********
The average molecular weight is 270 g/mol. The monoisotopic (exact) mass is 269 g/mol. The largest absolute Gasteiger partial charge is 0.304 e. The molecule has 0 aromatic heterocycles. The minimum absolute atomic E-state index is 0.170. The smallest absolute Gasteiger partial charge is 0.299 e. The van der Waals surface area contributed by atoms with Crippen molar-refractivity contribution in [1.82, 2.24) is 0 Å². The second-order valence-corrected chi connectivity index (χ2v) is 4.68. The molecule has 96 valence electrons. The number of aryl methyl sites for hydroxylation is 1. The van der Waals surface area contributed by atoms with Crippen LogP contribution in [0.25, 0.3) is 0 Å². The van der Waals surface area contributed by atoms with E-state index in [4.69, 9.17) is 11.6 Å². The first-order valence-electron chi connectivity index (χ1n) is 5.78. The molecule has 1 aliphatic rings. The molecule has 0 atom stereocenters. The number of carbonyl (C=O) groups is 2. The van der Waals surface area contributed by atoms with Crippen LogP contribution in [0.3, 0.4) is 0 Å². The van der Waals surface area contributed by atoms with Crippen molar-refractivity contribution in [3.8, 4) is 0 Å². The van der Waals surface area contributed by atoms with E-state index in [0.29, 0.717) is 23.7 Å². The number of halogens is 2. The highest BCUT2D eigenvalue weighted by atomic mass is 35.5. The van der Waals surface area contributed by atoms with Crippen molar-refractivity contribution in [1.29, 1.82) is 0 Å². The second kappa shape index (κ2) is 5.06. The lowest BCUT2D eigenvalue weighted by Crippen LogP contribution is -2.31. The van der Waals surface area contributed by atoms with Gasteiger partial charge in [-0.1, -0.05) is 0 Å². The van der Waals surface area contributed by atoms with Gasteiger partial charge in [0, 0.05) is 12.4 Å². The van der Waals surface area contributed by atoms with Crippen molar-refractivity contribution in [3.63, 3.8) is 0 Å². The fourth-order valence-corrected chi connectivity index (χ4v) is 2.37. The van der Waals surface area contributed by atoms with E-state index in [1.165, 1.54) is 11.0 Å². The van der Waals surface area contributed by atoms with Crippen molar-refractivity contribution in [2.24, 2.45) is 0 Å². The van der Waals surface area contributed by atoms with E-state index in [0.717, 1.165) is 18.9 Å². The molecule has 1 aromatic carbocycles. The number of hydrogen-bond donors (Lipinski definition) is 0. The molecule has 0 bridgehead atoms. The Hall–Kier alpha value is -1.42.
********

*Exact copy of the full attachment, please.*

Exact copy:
The average molecular weight is 270 g/mol. The monoisotopic (exact) mass is 269 g/mol. The largest absolute Gasteiger partial charge is 0.304 e. The molecule has 0 aromatic heterocycles. The minimum absolute atomic E-state index is 0.170. The smallest absolute Gasteiger partial charge is 0.299 e. The van der Waals surface area contributed by atoms with Crippen molar-refractivity contribution in [1.82, 2.24) is 0 Å². The second-order valence-corrected chi connectivity index (χ2v) is 4.68. The molecule has 96 valence electrons. The number of aryl methyl sites for hydroxylation is 1. The van der Waals surface area contributed by atoms with Crippen LogP contribution in [0.25, 0.3) is 0 Å². The van der Waals surface area contributed by atoms with E-state index in [4.69, 9.17) is 11.6 Å². The first-order valence-electron chi connectivity index (χ1n) is 5.78. The molecule has 1 aliphatic rings. The molecule has 0 atom stereocenters. The number of carbonyl (C=O) groups is 2. The van der Waals surface area contributed by atoms with Crippen LogP contribution in [0.3, 0.4) is 0 Å². The van der Waals surface area contributed by atoms with Crippen molar-refractivity contribution in [3.8, 4) is 0 Å². The van der Waals surface area contributed by atoms with E-state index in [0.29, 0.717) is 23.7 Å². The number of halogens is 2. The highest BCUT2D eigenvalue weighted by atomic mass is 35.5. The van der Waals surface area contributed by atoms with Crippen molar-refractivity contribution in [1.29, 1.82) is 0 Å². The second kappa shape index (κ2) is 5.06. The lowest BCUT2D eigenvalue weighted by Crippen LogP contribution is -2.31. The van der Waals surface area contributed by atoms with Gasteiger partial charge in [-0.1, -0.05) is 0 Å². The van der Waals surface area contributed by atoms with Gasteiger partial charge in [0, 0.05) is 12.4 Å². The van der Waals surface area contributed by atoms with Crippen molar-refractivity contribution in [3.63, 3.8) is 0 Å². The fourth-order valence-corrected chi connectivity index (χ4v) is 2.37. The van der Waals surface area contributed by atoms with E-state index in [1.165, 1.54) is 11.0 Å². The van der Waals surface area contributed by atoms with Crippen molar-refractivity contribution in [2.24, 2.45) is 0 Å². The van der Waals surface area contributed by atoms with E-state index in [0.717, 1.165) is 18.9 Å². The molecule has 1 aromatic carbocycles. The number of hydrogen-bond donors (Lipinski definition) is 0. The molecule has 0 bridgehead atoms. The Hall–Kier alpha value is -1.42.